Sunday, August 25, 2002

Bicentennial Notebook


Hazelwood efforts marked

By Randy McNutt rmcnutt@enquirer.com
The Cincinnati Enquirer

        An Ohio historical marker now commemorates the efforts of African-American civic groups to save Hazelwood, once a rural African-American community in northern Hamilton County.

        In the early 1900s, Hazelwood was a town of dirt paths. Through the years it lacked streetlights, utilities and a public water system. To improve the area, a group of residents formed a civic group, the Brothers Civic Society of Hazelwood, on Nov. 15, 1941. Later, it evolved into the Hazelwood Civic Association, which helped build homes and save Hazelwood from becoming absorbed by a nearby industrial area.

        In 1959, Blue Ash annexed Hazelwood, at Idalia and Oak streets, but it remained a poor neighborhood for years.

        “It became clear that unless decisive action was taken, the community would cease to exist,” said Patrick Korosec, southwest regional representative for the Ohio Bicentennial Commission.

        Through the Hazelwood Improvement Corp.'s efforts, a loan of $50,000 was secured to help stabilize the community and maintain its residential character.

        The Hazelwood marker is one of about 330 erected across the state to commemorate Ohio's history.

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        Scott Hagan, the busiest artist in the state, will paint the red, white and blue Bicentennial logo on the 88th - and final - barn, in Sandusky County on Sept. 18-19.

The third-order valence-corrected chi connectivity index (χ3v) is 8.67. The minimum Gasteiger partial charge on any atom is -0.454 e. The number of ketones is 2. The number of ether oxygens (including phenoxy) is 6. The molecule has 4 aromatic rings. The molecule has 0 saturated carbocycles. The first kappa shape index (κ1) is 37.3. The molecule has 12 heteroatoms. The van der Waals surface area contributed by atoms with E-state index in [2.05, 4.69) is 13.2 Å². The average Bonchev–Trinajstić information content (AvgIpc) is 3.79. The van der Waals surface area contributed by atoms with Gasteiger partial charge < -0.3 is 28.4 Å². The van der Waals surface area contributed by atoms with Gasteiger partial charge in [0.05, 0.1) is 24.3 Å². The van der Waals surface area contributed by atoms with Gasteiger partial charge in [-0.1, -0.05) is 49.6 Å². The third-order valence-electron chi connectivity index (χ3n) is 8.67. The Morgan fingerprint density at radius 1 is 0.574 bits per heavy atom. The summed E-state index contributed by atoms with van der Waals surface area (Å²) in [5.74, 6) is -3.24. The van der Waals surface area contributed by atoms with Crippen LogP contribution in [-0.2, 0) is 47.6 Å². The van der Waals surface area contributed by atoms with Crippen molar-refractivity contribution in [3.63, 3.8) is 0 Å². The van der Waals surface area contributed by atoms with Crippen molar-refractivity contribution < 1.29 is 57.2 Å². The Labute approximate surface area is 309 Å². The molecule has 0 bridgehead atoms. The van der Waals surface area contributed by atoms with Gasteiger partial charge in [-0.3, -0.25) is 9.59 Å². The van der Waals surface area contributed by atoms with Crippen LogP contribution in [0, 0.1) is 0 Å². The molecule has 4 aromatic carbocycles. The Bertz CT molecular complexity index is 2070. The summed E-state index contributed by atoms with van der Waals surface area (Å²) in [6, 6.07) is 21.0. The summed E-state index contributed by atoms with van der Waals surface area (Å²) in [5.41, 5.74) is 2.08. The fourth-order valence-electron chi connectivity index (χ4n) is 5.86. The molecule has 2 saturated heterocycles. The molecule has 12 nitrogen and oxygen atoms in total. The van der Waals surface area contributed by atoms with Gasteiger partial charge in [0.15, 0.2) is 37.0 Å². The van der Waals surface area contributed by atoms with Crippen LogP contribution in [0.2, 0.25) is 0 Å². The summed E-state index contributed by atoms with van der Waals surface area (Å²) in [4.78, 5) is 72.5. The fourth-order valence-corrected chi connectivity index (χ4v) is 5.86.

A celebration will be held there on Sept. 20.

        “After five years of traveling Ohio, Scott has seen and experienced a lot - everything from barn "groupies' to Harley-Davidson riders,” said Lee Yoakum, a spokesman for the Ohio Bicentennial Commission. “No one else in Ohio, or the country for that matter, has a similar story to tell.”

        The closest Mr. Hagan will come to our area is Scioto County, on Aug. 28-29. A red barn owned by Clo Spriegel will be dedicated 4-6 p.m. Aug. 29. The renovated barn is at Ohio highways 335 and 139, near Minford. Labor was donated and businesses bought the supplies.

        Additional details are on the Ohio Bicentennial Commission Web site, www.ohio200.com.

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        Cincinnati has contributed heavily to these pre-Bicentennial days. Workers of the Verdin Co., Ohio's oldest family-owned manufacturing firm (1842), have traveled across the state to cast special bells in each county.

        The bellmakers are about to equal their July record by casting nine bells in August.

        But several area counties will wait for bells until their own bicentennials come around next year.

        When it's all over, all 88 counties will have special bells cast on location by Verdin.

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        Dayton broke ground this week on Deeds Plaza, the site of the Inventing Flight: 2003 centennial.

        Near downtown, the plaza will serve as the “front door” to Celebration Central at Deeds Point. Inventing Flight will promote Dayton as the birthplace of aviation and serve as an Ohio Bicentennial attraction.

        Features include:

        • A viewing platform built on the RiverScape fountain tower, allowing viewers to enjoy the Dayton skyline.

        • A commemoration of Col. Edward Deeds, a contemporary of the Wright Brothers and an early Dayton industrialist.

        • Friendship Force Plaza, marking Dayton as a site of many citizen-to-citizen cultural exchanges.

        The Inventing Flight celebration will be held next summer.

        Randy McNutt's Bicentennial Notebook will run periodically through 2003, Ohio's 200th birthday.

       



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